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This is another book that wasn’t on the original list, but it’s relevant and was recommended to me by someone on the ground. One Hundred Victories (by Linda Robinson) is about ‘Village Stability Operations‘ (VSO), which is one of the principle missions of special operation forces in Afghanistan. The author tells the story of of the VSO mission in Afghanistan and in attempt to make the book more palatable to generalists, she wraps it all up in the final chapter on what the future of war might look like.

One Hundred Victories will appeal to anyone interested in what special operation forces are currently doing in Afghanistan, classic Special Forces missions, and to those who may interact with the VSO mission at some point in the future (SFAAT staff, infantry uplift personnel, CA/MISO, etc.). Outside of talking to those who have done a VSO mission, there really isn’t much else to read on the subject other than some articles on Small Wars Journal or whatever is out there in open source (not much). Right now, this is the definitive book on the VSO mission.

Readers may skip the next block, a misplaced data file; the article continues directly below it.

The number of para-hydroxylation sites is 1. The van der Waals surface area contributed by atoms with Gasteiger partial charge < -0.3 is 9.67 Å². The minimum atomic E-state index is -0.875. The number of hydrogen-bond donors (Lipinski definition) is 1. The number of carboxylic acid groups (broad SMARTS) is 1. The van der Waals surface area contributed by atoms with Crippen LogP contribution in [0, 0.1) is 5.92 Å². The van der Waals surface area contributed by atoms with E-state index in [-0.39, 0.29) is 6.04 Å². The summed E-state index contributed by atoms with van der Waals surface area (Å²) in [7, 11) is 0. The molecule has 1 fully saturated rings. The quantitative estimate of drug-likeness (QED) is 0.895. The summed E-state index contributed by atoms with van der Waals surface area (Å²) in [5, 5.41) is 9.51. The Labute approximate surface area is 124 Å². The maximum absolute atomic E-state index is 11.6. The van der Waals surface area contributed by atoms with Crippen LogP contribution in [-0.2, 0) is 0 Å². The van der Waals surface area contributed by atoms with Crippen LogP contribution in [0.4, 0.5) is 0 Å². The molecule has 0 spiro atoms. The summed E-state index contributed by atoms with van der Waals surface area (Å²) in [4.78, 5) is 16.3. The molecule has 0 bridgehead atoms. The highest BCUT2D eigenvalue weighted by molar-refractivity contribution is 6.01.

In terms of narrative, the author bounces around from team level stuff outside the wire to big boss decisions being made at headquarters. With the exception of some of the notable Generals, there are no ‘characters’ that are followed from start to finish. The bulk of the research comes from team embeds and interviews that the author conducted over the course of a few years. There are some familiar names that pop up through the book who are associated with the VSO missions. Notably, MAJ Jim Gant, the author of ‘One Tribe at a Time‘ and profiled in the just released book ‘American Spartan’, and SSG Robert Bales, the American soldier who murdered 16 Afghans in 2012. SSG Bales was assigned to a VSO team as part of the the aforementioned ‘infantry uplift,’ the pairing of conventional infantrymen to a VSO team to augment security.

I only highlighted three things as I read through the book. The first, mentions a friendly-fire incident:

“A US soldier from a conventional unit was killed at Sar Howza one night in a friendly-fire incident. He approached on of the local police checkpoints and was mistakenly shot by an ALP policeman.”

The Afghan Local Police (ALP) is the program that the VSO mission is all about. It is a ‘bottom up’ recruitment, training, and fielding program that develops a local security platform. It is separate from the Afghan National Army (ANA) or other security programs.

The second thing I highlighted was in reference to MAJ Gant: